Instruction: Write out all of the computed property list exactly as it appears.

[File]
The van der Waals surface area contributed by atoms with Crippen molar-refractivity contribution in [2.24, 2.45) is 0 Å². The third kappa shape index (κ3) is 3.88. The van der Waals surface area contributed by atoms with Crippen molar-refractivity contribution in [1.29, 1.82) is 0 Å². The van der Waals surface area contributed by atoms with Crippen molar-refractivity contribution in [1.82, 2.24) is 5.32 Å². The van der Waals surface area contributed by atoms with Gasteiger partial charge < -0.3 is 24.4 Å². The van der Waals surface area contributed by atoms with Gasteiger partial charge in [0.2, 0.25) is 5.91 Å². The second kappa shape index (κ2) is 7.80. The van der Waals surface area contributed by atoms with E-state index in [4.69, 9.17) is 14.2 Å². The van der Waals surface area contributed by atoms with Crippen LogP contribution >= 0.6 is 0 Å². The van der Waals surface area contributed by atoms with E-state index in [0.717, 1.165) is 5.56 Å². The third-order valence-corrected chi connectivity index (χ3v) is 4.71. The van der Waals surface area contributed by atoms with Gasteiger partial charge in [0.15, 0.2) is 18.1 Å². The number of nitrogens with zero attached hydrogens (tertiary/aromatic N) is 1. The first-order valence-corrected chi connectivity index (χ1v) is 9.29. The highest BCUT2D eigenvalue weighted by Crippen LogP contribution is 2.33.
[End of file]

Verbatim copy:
The van der Waals surface area contributed by atoms with Crippen molar-refractivity contribution in [2.24, 2.45) is 0 Å². The third kappa shape index (κ3) is 3.88. The van der Waals surface area contributed by atoms with Crippen molar-refractivity contribution in [1.29, 1.82) is 0 Å². The van der Waals surface area contributed by atoms with Crippen molar-refractivity contribution in [1.82, 2.24) is 5.32 Å². The van der Waals surface area contributed by atoms with Gasteiger partial charge < -0.3 is 24.4 Å². The van der Waals surface area contributed by atoms with Gasteiger partial charge in [0.2, 0.25) is 5.91 Å². The second kappa shape index (κ2) is 7.80. The van der Waals surface area contributed by atoms with E-state index in [4.69, 9.17) is 14.2 Å². The van der Waals surface area contributed by atoms with Crippen LogP contribution >= 0.6 is 0 Å². The van der Waals surface area contributed by atoms with E-state index in [0.717, 1.165) is 5.56 Å². The third-order valence-corrected chi connectivity index (χ3v) is 4.71. The van der Waals surface area contributed by atoms with Gasteiger partial charge in [0.15, 0.2) is 18.1 Å². The number of nitrogens with zero attached hydrogens (tertiary/aromatic N) is 1. The first-order valence-corrected chi connectivity index (χ1v) is 9.29. The highest BCUT2D eigenvalue weighted by Crippen LogP contribution is 2.33.